SkyDrive name breaches BSkyB's copyright, rules High Court
Microsoft must change cloud storage service’s name or pay fines
Microsoft has breached broadcaster BSkyB’s copyright over the use of the name SkyDrive, the England and Wales High Court has ruled.
Sky claimed by using SkyDrive, Microsoft was “passing off and [infringing] ... two registered Community trade marks (CTMs) and two UK registered trade marks (UKTMs) for the mark ‘SKY’” and sought to prevent the software giant from using the name throughout the EU.
Mrs Justice Asplin, in her assessment of the case, which was included in the judgement she made on 28 June, said that even before SkyDrive was “set free in effect as a separate brand in 2011” the name was used often without any Microsoft context and could therefore be confusing to consumers.
She added that her ruling in favour of BSkyB took into account examples of actual consumer confusion over the brand and, although they were rare, Asplin said they could be “the tip of the iceberg” as the Sky helpline calls the examples were derived from are only kept for six months.
Microsoft has said it will appeal the decision, but if it is upheld the company will either have to change SkyDrive's name or pay fines for breach of copyright.
This is not the first time BSkyB has launched a legal claim over the word “Sky”. In 2010, a year before the Voice over IP (VoIP) service was acquired by Microsoft, it was revealed that Skype had been embroiled in a five-year legal battle with the broadcaster.
The European Union’s Office for Harmonisation of International Marks (OHIM) originally ruled that Skype was indeed breaching BSkyB’s copyright, both through its name and logo.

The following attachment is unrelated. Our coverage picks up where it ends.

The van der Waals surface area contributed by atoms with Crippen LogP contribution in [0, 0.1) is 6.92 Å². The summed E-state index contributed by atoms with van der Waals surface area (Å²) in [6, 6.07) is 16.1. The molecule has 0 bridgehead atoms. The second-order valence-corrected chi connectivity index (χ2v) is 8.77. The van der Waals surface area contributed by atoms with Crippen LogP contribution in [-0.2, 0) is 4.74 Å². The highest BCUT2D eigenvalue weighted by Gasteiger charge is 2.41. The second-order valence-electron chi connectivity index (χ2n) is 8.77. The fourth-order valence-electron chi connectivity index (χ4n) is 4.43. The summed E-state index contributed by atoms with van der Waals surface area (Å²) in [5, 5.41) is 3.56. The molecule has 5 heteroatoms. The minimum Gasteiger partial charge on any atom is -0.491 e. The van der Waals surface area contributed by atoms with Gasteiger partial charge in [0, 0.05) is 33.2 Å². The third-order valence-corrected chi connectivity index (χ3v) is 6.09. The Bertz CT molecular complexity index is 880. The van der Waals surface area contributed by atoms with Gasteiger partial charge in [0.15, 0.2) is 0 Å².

A Sky spokesperson said: “Sky is pleased with the judgment handed down today by Mrs Justice Asplin. We regard any unauthorised use of the Sky name as a clear infringement of our well-established Sky brand.
“We remain vigilant in protecting the Sky brand and will continue to take appropriate action against those companies that seek to use our trademarks without consent,” it added.
A Microsoft spokesperson stated: “This case is only about the SkyDrive name and has nothing to do with service availability or future innovation. The decision is one step in the legal process and Microsoft intends to appeal.”
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Jane McCallion is ITPro's Deputy Editor, primarily covering security, storage and networking for ITPro, CloudPro and ChannelPro.
Jane joined ITPro and CloudPro in July 2012, having previously written freelance for a number of business and finance magazines. She has also covered current affairs, including the student, public sector workers and TUC protests and strikes in central London while studying a Masters in Journalism at Goldsmiths, University of London.
Prior to becoming a journalist, Jane studied Applied Languages at the University of Portsmouth.
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